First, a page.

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Ecofascism: Naomi Klein Warns the Far Right’s Embrace of White Supremacy Is Tied to Climate Crisis

StorySeptember 17, 2019
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Renowned climate activist and author Naomi Klein addresses the rise of ecofascism, the marrying of environmentalism and white power, which she says manifested in the Christchurch, New Zealand, white supremacist terrorist attack, where the shooter identified himself as an ecofascist. In her latest book, “On Fire: The (Burning) Case for a Green New Deal,” Klein writes, “My fear is that, unless something significant changes in how our societies rise to the ecological crisis, we are going to see this kind of white power eco-fascism emerge with much greater frequency, as a ferocious rationalization for refusing to live up to our collective climate responsibilities.”

This is a rush transcript. Copy may not be in its final form.

AMY GOODMAN: This is Democracy Now!, democracynow.org, The War and Peace Report. I’m Amy Goodman, with Juan González. Our guest for the hour is Naomi Klein, the renowned author, the award-winning journalist, the senior correspondent at The Intercept, inaugural Gloria Steinem chair of media, culture and feminist studies at Rutgers University. Her new book, On Fire: The (Burning) Case for a Green New Deal. And she is the professor at Rutgers University, where Juan is a professor, as well. Juan?

JUAN GONZÁLEZ: Naomi, I wanted to ask you about a section —

NAOMI KLEIN: It’s a faculty meeting.

JUAN GONZÁLEZ: Yes, yeah. We meet up at faculty meetings once in a while. You have a section in your introduction that’s called “The Specter of Eco-Fascism,” and you make the link between what has to be called a movement these days of right-wing extremists involved in mass killings all around the world, who actually ape each other and idolize each other. And you begin with the Christchurch killer, but also his references to what happened in Oslo in 2011, the massacres there, of the Charleston, South Carolina, church massacre, the Quebec City mosque attack and, of course, the Tree of Life in Pittsburgh. And talk about this whole relationship between white supremacists and this kind of terrorism and the battle over the climate crisis.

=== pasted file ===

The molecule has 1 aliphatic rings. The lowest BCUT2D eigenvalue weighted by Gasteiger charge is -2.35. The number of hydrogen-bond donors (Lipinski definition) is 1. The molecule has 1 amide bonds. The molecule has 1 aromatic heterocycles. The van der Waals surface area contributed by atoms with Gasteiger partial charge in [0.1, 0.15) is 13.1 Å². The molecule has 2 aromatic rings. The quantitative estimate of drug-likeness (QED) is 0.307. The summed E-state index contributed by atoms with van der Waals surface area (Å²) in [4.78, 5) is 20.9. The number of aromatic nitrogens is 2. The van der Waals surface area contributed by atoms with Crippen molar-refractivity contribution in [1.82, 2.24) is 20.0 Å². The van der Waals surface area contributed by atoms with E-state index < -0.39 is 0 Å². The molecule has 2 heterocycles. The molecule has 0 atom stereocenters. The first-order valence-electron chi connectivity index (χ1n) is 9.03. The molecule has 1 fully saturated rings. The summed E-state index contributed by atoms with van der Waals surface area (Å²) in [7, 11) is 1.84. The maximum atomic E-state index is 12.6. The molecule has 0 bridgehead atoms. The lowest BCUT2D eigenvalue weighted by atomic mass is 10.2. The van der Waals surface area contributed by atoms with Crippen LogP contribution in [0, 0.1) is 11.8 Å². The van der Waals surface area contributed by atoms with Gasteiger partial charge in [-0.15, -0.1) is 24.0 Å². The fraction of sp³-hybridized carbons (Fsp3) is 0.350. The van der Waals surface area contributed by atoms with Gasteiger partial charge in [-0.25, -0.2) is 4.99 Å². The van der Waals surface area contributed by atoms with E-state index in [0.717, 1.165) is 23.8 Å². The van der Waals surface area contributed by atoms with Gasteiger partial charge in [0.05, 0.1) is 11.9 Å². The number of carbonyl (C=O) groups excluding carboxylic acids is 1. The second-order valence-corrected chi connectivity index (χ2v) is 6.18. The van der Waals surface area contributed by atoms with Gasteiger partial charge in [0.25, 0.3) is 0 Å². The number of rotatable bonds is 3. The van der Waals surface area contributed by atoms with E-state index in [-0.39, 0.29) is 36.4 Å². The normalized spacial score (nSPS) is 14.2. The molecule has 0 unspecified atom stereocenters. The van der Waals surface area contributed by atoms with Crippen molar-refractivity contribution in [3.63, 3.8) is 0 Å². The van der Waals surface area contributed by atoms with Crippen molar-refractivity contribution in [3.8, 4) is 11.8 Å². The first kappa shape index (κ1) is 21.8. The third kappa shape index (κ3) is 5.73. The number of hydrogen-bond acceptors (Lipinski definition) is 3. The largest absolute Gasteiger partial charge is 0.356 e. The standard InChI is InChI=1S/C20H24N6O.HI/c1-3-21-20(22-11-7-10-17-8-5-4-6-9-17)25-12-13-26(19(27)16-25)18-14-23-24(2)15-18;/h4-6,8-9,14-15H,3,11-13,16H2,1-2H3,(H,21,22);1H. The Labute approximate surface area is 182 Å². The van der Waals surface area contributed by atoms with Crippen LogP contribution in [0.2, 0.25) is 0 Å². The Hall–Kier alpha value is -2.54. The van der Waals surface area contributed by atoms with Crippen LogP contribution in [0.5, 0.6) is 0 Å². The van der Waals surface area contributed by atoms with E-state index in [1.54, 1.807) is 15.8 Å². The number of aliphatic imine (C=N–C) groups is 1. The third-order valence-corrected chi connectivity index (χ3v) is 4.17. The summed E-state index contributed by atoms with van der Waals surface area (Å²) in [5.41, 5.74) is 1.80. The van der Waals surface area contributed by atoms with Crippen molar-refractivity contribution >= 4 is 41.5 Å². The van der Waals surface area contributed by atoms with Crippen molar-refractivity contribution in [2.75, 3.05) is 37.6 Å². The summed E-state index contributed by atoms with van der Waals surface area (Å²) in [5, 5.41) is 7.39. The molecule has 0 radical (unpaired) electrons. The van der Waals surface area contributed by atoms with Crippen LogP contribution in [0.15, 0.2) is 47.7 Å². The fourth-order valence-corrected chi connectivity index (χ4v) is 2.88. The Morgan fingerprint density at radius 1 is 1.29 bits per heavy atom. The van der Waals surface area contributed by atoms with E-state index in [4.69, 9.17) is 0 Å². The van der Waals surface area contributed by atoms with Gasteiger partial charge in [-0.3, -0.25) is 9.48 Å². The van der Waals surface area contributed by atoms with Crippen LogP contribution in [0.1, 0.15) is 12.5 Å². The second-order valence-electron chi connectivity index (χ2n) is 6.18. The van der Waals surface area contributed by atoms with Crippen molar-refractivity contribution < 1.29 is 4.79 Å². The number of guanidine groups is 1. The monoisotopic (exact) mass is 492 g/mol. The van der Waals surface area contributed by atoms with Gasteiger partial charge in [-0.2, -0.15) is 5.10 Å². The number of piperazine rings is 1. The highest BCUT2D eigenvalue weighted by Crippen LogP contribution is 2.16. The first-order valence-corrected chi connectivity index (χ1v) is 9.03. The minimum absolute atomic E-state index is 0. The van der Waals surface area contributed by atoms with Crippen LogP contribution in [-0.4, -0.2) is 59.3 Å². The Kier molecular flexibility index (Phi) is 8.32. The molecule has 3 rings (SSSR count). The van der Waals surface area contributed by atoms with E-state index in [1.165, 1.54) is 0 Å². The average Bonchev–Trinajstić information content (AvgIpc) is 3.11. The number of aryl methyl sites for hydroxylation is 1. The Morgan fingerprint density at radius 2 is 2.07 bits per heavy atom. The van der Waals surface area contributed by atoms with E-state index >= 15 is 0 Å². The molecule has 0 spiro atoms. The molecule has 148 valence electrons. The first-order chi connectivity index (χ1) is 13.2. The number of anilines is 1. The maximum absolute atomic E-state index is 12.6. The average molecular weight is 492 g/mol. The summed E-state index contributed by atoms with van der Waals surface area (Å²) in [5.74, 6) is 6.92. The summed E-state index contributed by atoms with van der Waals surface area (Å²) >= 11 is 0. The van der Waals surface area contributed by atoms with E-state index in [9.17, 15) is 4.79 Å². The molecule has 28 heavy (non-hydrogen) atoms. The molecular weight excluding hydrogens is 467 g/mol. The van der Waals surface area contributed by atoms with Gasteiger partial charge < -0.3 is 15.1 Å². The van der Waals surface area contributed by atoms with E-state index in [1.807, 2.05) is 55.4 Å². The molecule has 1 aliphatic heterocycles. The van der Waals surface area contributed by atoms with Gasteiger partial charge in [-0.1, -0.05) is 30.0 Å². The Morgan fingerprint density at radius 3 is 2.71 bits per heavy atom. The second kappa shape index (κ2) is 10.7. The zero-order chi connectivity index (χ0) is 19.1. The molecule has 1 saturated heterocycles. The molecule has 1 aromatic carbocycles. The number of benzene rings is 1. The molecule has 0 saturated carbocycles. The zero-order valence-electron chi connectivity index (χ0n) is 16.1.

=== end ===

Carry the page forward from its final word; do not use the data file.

NAOMI KLEIN: Yeah, so, I write about the Christchurch killer in part because that horrific attack, which stole the lives of more than 50 people in New Zealand at two mosques, happened on March 15th. And that day is significant for many reasons. One of them is that that was the day of the first global youth climate strike. That is the day that 1.6 million young people around the world walked out of class and took this stand for international solidarity with children all around the world, a really — a movement that is in no way nationalist — right? — that is calling for justice at the center of our response to the climate crisis.

In Christchurch, the student strike — the rally after the student strike was disrupted, and the students were told to disperse, because there was a live shooting just a few blocks away at the mosque. And that was the killing that I referred to earlier. And one of the things that was really different about that attack — and he did take inspiration from all of these different mass murderers — was that this killer identified as an ecofascist. He said that in his manifesto — wrote that in his manifesto, talked about how immigrants were destroying Europe, destroying the Christian world and so on.

And, you know, I think there’s been a lot of focus in recent years about how do we change the minds of the climate deniers, right? I think the only thing scarier than a far-right, racist movement that denies the reality of climate change is a far-right, racist movement that doesn’t deny the reality of climate change, that actually says this is happening, there are going to be many millions of people on the move, and we are going to use this abhorrent ideology that ranks the relative value of human life, that puts white Christians at the top of the hierarchy, that animalizes and otherizes everyone else, as the justification for allowing those people to die.